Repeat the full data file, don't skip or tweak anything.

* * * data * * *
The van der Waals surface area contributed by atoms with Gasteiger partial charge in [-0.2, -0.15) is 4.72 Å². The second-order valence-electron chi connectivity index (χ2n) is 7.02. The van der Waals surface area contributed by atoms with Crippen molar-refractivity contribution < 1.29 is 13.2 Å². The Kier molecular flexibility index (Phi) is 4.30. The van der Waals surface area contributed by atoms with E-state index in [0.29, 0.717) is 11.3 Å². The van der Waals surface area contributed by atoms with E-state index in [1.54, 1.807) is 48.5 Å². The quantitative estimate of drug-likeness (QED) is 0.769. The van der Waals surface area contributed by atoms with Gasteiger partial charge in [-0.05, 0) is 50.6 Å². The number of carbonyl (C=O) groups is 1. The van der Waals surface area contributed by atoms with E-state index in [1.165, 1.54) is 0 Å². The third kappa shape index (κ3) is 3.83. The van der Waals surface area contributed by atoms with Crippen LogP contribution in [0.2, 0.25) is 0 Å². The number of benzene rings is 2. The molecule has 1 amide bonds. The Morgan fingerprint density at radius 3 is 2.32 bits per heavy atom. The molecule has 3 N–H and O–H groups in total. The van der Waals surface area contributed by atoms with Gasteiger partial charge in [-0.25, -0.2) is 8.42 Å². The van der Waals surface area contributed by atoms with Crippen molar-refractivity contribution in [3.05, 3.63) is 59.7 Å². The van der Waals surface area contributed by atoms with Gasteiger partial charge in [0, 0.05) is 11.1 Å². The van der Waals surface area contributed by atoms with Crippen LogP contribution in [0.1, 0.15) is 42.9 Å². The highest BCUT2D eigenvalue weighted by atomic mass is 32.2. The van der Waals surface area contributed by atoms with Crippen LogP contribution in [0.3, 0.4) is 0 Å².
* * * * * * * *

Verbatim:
The van der Waals surface area contributed by atoms with Gasteiger partial charge in [-0.2, -0.15) is 4.72 Å². The second-order valence-electron chi connectivity index (χ2n) is 7.02. The van der Waals surface area contributed by atoms with Crippen molar-refractivity contribution < 1.29 is 13.2 Å². The Kier molecular flexibility index (Phi) is 4.30. The van der Waals surface area contributed by atoms with E-state index in [0.29, 0.717) is 11.3 Å². The van der Waals surface area contributed by atoms with E-state index in [1.54, 1.807) is 48.5 Å². The quantitative estimate of drug-likeness (QED) is 0.769. The van der Waals surface area contributed by atoms with Gasteiger partial charge in [-0.05, 0) is 50.6 Å². The number of carbonyl (C=O) groups is 1. The van der Waals surface area contributed by atoms with E-state index in [1.165, 1.54) is 0 Å². The third kappa shape index (κ3) is 3.83. The van der Waals surface area contributed by atoms with Crippen LogP contribution in [0.2, 0.25) is 0 Å². The number of benzene rings is 2. The molecule has 1 amide bonds. The Morgan fingerprint density at radius 3 is 2.32 bits per heavy atom. The molecule has 3 N–H and O–H groups in total. The van der Waals surface area contributed by atoms with Gasteiger partial charge in [-0.25, -0.2) is 8.42 Å². The van der Waals surface area contributed by atoms with Crippen molar-refractivity contribution in [3.05, 3.63) is 59.7 Å². The van der Waals surface area contributed by atoms with Gasteiger partial charge in [0, 0.05) is 11.1 Å². The van der Waals surface area contributed by atoms with Crippen LogP contribution in [0.1, 0.15) is 42.9 Å². The highest BCUT2D eigenvalue weighted by atomic mass is 32.2. The van der Waals surface area contributed by atoms with Crippen LogP contribution in [0.3, 0.4) is 0 Å².